The sky’s the limit for Rustin’s Charley Dever


Athlete: Renaud Lavillenie – world record holder (pole vault)
Movie: Forrest Gump
Food: Salmon
TV show: Game of Thrones
Music: Classic Rock





WEST CHESTER – The sky’s the limit.

It’s one of the most time-worn clichés in all of sport, but in the case of West Chester Rustin senior pole vaulter Charley Dever – it’s right on the money.

Dever, who has received an appointment to attend the Naval Academy next fall, reached rarefied air when he shattered an 11-year old Pennsylvania record with a vault of 17 feet during a dual meet at Unionville in April.

The National All-American, a three-time state medalist, two-time all-state performer and state record holder, continued his climb into the clouds by winning the District 1-AAA pole vault championship over the weekend at Coatesville with a vault of 16 feet, 4 inches, shattering the district record.

“Charley will continue to improve as he dedicates more time to fine tuning some of the technical aspects of his vault,” said Rustin coach Shaz Brown. “Charley is a great vaulter mainly because of his speed and power, so as that continues to improve with growth and strength from maturing naturally, I could see him getting to 18-19 feet in college.”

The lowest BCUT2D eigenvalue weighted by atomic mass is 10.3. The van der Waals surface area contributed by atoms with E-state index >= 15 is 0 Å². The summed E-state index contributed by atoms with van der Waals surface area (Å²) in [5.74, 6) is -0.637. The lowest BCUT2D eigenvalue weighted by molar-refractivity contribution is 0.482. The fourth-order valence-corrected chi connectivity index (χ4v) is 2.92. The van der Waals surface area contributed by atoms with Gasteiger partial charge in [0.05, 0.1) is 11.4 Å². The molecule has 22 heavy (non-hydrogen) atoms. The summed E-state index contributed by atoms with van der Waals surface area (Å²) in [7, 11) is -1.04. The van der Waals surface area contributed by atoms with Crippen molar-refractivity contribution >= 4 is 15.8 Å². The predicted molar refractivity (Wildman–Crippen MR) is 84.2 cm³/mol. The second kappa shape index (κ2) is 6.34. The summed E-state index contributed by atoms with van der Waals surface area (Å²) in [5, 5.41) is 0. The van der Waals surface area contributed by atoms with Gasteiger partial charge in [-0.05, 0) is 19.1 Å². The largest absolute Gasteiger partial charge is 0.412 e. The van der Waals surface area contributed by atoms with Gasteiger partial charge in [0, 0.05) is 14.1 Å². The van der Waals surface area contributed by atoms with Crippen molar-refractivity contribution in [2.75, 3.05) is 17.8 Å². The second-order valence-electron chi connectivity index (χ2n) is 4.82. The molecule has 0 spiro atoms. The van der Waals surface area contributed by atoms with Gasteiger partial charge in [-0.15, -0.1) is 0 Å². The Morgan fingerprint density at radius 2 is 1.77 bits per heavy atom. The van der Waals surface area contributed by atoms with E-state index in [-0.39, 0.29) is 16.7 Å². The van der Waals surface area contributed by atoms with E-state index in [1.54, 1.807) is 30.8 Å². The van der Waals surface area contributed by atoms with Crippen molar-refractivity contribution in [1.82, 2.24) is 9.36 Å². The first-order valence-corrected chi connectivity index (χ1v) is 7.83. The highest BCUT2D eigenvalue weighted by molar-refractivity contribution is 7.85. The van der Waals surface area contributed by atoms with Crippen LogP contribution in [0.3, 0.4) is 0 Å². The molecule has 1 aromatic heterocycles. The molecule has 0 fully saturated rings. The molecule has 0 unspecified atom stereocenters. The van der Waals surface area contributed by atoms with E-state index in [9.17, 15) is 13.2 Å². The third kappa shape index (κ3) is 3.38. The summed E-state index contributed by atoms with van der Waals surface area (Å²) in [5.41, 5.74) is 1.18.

Strength, agility, speed and mechanical expertise are all components that have enabled Dever to rise to the top.

There seems to be no ceiling for Dever, the son of Kim and Mike Dever who plans to major in mechanical engineering at the USNA and “optimally will train to become a pilot after graduation.”


Coming off a third place finish in the PIAA Class AAA championships last spring and a fourth at indoor states with identical vaults of 15-0, Dever is currently ranked No. 1 in the state and sixth nationally.

Charley, who began pole vaulting his freshman year at Rustin before a wrist injury delayed his real start in the sport to his sophomore year, is upholding a family tradition that began with his brother Matthew at Rustin.

“I was first inspired by my brother Matthew,” said Charley, an officer in the National Honors Society whose athletic achievements are equaled by his performance in the classroom. “I was in eighth grade when I watched him fly over 14 feet, resetting his own school record. He later cleared 14-6 and medaled at States.”

And in a sense, paved the way for his younger brother, who attributes his recent success to good health.

“Not being injured is what is allowing me to practice and compete at the level that I want,” Charley said.

His unparalleled work ethic has also helped Dever soar.

“Charley is extremely disciplined and self-motivated. He has spent hundreds of hours training at Vertical Assault and Philly Jumps Club, fine tuning each and every part of his craft,” said Brown. “Charley has a very easy going demeanor but he is extremely competitive and takes great pride in his work.”

Science has played a role in Dever’s success, along with an able assist from his father Mike.

“His dad, Mike, has really done a great job with him and all of our vaulters over the past few years,” Brown said. “Mike is very detail oriented and is on top of every single detail each time Charley competes.